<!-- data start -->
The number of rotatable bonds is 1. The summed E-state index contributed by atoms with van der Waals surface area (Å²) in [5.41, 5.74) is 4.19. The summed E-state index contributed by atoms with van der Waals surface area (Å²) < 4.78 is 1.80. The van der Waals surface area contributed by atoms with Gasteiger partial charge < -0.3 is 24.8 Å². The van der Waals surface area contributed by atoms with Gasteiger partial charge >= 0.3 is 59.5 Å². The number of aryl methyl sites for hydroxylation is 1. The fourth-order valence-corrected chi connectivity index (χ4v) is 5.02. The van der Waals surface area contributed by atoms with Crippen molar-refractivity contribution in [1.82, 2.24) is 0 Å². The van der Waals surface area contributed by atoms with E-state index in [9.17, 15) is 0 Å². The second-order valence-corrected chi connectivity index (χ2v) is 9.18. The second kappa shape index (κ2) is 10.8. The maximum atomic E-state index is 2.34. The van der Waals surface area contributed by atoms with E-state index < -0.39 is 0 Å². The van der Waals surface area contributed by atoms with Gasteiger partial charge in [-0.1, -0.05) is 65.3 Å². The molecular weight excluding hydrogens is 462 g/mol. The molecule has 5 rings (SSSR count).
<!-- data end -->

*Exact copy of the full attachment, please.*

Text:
The number of rotatable bonds is 1. The summed E-state index contributed by atoms with van der Waals surface area (Å²) in [5.41, 5.74) is 4.19. The summed E-state index contributed by atoms with van der Waals surface area (Å²) < 4.78 is 1.80. The van der Waals surface area contributed by atoms with Gasteiger partial charge < -0.3 is 24.8 Å². The van der Waals surface area contributed by atoms with Gasteiger partial charge >= 0.3 is 59.5 Å². The number of aryl methyl sites for hydroxylation is 1. The fourth-order valence-corrected chi connectivity index (χ4v) is 5.02. The van der Waals surface area contributed by atoms with Crippen molar-refractivity contribution in [1.82, 2.24) is 0 Å². The van der Waals surface area contributed by atoms with E-state index in [9.17, 15) is 0 Å². The second-order valence-corrected chi connectivity index (χ2v) is 9.18. The second kappa shape index (κ2) is 10.8. The maximum atomic E-state index is 2.34. The van der Waals surface area contributed by atoms with E-state index < -0.39 is 0 Å². The van der Waals surface area contributed by atoms with Gasteiger partial charge in [-0.1, -0.05) is 65.3 Å². The molecular weight excluding hydrogens is 462 g/mol. The molecule has 5 rings (SSSR count).